Capturing and communicating advanced mathematical activity by Peter Samuels (2012)

https://www.academia.edu/12082271/Capturing_and_communicating_advanced_mathematical_behaviour

This article is great and potentially very useful to me. The author describes and laments the following problem:

In addition, the production of advanced mathematical texts, such as theses or journal articles, is often divorced from mathematicians’ experiences of creating mathematicswhich can lead them to a sense of personal alienation from their work.

He even brings in a bit of Marx.

Apart from introspective reports like Poincaré’s (1908) perhaps the most noteworthy example of an account of actual advanced mathematical activity is that of Tall (1980) who was in the almost unique position of being a mathematician as well as a mathematics educator. Tall’s approach could be described as analytical autoethnography in that he was ‘a full member in the research group or setting, visible as such a member in the researcher’s published texts, and committed to an analytic research agenda focused on improving theoretical understandings of broader social phenomena’ (Anderson, 2006, p.375). The lack of any similar papers to Tall’s since its publication, apart from Chick’s (1998) deconstruction of her own thought processes in advanced mathematics, indicates that such an approach is difficult for mathematicians to emulate as they generally lack the ability to qualitatively reflect on and interpret the significance of their actions.

Tall and Chick sound interesting.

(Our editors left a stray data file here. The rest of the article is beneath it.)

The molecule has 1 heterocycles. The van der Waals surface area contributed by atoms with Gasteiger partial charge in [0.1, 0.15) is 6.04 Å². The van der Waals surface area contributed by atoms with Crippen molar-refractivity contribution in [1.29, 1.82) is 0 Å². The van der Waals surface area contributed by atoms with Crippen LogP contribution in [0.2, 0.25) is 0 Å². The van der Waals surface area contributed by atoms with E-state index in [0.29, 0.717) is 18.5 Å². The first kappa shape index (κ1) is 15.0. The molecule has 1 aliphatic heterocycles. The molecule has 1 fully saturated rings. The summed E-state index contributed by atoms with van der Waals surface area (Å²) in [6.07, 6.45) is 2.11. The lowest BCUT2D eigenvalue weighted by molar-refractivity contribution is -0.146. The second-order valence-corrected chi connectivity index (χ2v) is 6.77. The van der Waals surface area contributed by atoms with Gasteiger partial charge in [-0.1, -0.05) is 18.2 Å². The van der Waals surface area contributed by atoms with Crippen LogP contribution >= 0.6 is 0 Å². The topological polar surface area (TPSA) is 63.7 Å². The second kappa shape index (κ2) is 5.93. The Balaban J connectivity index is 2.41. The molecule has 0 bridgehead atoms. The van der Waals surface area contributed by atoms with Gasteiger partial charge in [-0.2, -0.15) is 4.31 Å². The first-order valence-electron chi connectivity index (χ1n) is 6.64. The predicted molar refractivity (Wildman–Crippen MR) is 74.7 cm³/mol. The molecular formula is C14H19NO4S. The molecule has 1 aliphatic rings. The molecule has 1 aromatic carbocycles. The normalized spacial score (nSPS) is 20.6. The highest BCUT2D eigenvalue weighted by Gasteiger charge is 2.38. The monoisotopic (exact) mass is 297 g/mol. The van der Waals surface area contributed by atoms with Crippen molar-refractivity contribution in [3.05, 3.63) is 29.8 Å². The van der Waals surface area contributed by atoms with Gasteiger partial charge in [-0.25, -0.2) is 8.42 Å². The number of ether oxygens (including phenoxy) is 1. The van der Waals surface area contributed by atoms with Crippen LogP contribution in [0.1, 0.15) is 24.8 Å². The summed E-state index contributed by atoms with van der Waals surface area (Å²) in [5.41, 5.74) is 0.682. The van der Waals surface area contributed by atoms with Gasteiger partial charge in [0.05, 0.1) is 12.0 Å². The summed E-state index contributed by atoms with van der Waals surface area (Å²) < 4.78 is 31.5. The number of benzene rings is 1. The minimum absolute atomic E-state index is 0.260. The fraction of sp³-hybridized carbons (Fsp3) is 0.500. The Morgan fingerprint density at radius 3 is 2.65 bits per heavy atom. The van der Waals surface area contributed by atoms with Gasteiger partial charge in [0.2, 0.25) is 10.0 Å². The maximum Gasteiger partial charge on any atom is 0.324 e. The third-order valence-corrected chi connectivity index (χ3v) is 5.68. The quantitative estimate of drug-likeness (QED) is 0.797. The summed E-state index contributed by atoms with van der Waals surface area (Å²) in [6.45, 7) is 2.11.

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Samuels outlines four data capturing techniques: Proof plan, activity transcript, concept map, and annotated draft and transcript, and argues that these could easily be integrated into ordinary mathematical work and could even be beneficial, although the analysis thereof should not be done by the mathematicians themselves. This is something I could make use of as a data gathering technique.

Here is an example of a proof plan:

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An activity transcript is an account of an episode of mathematical activity. It combines notes from the mathematical activity with a journal style account. […] It is divided into four parts: a background to the mathematical activity (written eight days after it took place), notes from the activity itself, a written-up version of these notes (also written after eight days) and reflections on the activity (written after three weeks and written up after two and a half months). The time delay in writing up a mathematical activity appears to be important but an appropriate length of time may depend upon the writer’s context and personal preferences.

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Next are concept maps:

Graphical tools for organizing and representing knowledge. They include concepts, usually enclosed in circles or boxes of some type, and relationships between concepts indicated by a connecting line linking two concepts. Words on the line, referred to as linking words or linking phrases, specify the relationship between the two concepts. (Novak and Cañas, 2008, p.1)

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The final data capturing technique proposed here is an annotated draft and transcript. It is similar to the approach used by Valerie Eliot to represent the annotated draft of her late husband’s poem, The Waste Land (Eliot, 1971). I developed this technique as a means to capture my ‘thinking aloud’ as I re-read my internally published research reports.

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However, as explained above, there was an additional non-mathematical motivation behind including the second and fourth examples. Rather, they exemplify how a mathematician might present content laden data, with each technique potentially providing insight into their thought processes when carrying out advanced mathematics research as well as conveying their mathematical meaning.

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